In March, 2003, water was the subject of much discussion in Kyoto, Japan, where a world water conference was conducted. The UN has declared 2003 as the international year of fresh water. The Johannesburg Earth Summit in August, 2002, agreed to enhance the number of people with safe access to clean water and basic sanitation double fold by 2015.
Today, over a billion people in the developing countries do not have adequate access to water and 2.4 billion lack basic sanitation. Water also formed a part of the deliberations at the 2003 G8 Summit held in Evian, a French town located on the border of Switzerland.
It is generally believed that water consumption inexorably grows with income and population and that this will lead to increasing shortages and even to war.
The world is fast running out of water, they say that extravagant domestic consumption is to blame. It is now argued that the world is falling short of water partly because the natural cycle perpetually releases it but also because the growth in water consumption no longer seems to be co-related to growth in GDP and population.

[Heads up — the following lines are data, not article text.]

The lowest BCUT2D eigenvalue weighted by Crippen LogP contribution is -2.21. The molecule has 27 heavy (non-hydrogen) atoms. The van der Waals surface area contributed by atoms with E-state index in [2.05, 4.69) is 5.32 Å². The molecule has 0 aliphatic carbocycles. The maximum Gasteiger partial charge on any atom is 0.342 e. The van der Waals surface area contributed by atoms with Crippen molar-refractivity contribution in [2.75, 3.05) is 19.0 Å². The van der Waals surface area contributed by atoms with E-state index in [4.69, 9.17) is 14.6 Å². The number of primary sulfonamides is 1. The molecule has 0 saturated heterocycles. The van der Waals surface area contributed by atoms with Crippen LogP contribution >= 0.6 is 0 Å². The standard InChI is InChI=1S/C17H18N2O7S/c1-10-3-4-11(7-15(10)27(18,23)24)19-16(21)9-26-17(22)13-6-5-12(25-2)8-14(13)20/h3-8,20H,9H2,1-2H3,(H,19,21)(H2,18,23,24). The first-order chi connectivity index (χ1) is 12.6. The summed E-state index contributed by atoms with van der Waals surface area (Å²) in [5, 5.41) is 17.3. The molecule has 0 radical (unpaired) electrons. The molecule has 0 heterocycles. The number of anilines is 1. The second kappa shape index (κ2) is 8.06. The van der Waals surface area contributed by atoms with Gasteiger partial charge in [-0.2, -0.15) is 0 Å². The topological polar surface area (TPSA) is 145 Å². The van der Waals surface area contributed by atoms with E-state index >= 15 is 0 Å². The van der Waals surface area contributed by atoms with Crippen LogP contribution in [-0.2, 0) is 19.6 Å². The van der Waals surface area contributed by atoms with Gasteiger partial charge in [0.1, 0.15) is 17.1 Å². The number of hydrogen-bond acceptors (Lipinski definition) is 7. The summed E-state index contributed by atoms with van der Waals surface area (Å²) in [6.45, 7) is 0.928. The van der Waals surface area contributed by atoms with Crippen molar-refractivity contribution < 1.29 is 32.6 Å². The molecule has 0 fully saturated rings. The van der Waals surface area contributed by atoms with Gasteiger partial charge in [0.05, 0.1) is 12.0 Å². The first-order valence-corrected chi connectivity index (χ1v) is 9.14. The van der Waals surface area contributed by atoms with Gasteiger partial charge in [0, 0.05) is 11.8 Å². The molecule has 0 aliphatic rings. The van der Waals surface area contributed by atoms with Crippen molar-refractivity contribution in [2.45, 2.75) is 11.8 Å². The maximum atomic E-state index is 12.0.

In 1930s, it took 200 tonnes of water to make a tonne of steel in America; now it takes only 2 tonnes of water and the best Korean method even less.
At present, millions of poor people (usually women) must walk for several hours a day to get water; or they pay through the nose to vendors for procuring water. As many as 60% of the world’s diseases are water related. The Johnnesburg Summit requires action to meet the target of sanitation.
For instance, 4 lakh new people would need to be provided with sanitary facilities every day; daunting target, especially in countries lacking good government. According to the global water partnership “Water is a problem of governance, above all”. In India, the availability of clean water and sanitary facilities are of immediate priority.
The gastro related diseases owe their origin to drinking of polluted water and insanitary conditions. Millions of people in this country have to search for clean and affordable sanitary facilities. A few private organisations like Sulabh have played an important role in this direction.